(HealthDay News) — The risk of colorectal cancer is increased after a diagnosis of prostate cancer, according to a study published online Feb. 25 in Cancer.

Danielle Desautels, MD, from the University of Manitoba in Winnipeg, Canada, and colleagues analyzed data on 14,164 subjects diagnosed with prostate cancer as their first cancer (1987 through 2009) and 69,051 age-matched men with no history of invasive cancer on the prostate cancer diagnosis date. Follow-up lasted until date of diagnosis of colorectal cancer or another cancer, death, emigration, or the study endpoint (Dec. 31, 2009).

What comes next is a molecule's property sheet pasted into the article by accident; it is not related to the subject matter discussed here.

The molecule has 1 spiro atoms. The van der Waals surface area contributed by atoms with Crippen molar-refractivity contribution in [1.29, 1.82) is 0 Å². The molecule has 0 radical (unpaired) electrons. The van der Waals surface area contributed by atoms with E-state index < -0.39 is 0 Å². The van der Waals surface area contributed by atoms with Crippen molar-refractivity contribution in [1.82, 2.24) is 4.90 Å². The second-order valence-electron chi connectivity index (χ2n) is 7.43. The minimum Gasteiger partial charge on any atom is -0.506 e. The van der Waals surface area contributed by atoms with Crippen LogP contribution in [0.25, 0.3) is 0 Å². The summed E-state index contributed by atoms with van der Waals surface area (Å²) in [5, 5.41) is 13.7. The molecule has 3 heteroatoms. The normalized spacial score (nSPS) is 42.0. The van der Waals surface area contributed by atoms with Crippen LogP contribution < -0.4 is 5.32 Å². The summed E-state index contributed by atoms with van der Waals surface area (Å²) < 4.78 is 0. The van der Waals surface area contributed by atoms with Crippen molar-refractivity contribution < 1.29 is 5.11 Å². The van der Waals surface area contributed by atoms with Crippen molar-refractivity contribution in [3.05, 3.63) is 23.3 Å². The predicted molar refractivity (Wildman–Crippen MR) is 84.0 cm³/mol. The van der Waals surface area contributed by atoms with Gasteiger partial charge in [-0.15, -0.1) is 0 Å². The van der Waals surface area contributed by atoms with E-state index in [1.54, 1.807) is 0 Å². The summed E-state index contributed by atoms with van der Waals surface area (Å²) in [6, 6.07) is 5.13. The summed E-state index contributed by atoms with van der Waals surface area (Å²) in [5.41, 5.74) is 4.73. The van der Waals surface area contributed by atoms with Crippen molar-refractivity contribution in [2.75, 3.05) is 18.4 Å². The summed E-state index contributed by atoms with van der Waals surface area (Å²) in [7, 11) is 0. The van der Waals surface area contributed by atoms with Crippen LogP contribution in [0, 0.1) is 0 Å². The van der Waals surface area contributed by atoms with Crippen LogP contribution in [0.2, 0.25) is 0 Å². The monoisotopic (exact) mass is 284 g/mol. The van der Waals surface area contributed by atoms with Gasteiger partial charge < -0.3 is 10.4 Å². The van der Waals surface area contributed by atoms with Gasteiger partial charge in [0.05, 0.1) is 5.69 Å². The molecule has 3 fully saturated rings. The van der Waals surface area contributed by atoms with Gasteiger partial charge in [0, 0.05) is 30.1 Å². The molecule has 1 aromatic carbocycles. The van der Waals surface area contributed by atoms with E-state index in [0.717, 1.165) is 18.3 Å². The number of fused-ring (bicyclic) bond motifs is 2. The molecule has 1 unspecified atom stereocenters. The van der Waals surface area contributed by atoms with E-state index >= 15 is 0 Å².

The researchers found that men diagnosed with prostate cancer had an increased risk of a subsequent diagnosis of colorectal cancer (all colorectal cancer: hazard ratio [HR], 1.14; rectal cancer: HR, 1.36). There was an increased risk for rectal cancer associated with the treatment of prostate cancer with radiation (HR, 2.06), compared with prostate cancer cases not treated with radiation.

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“Colorectal cancer screening should be considered soon after the diagnosis of prostate cancer, especially for men planning for radiotherapy,” the authors write.

One author disclosed financial ties to the medical device industry.


  1. Desautels D, Czaykowski P, Nugent Z, et al. Risk of colorectal cancer after the diagnosis of prostate cancer: A population-based study. Cancer. doi:10.1002/cncr.29919.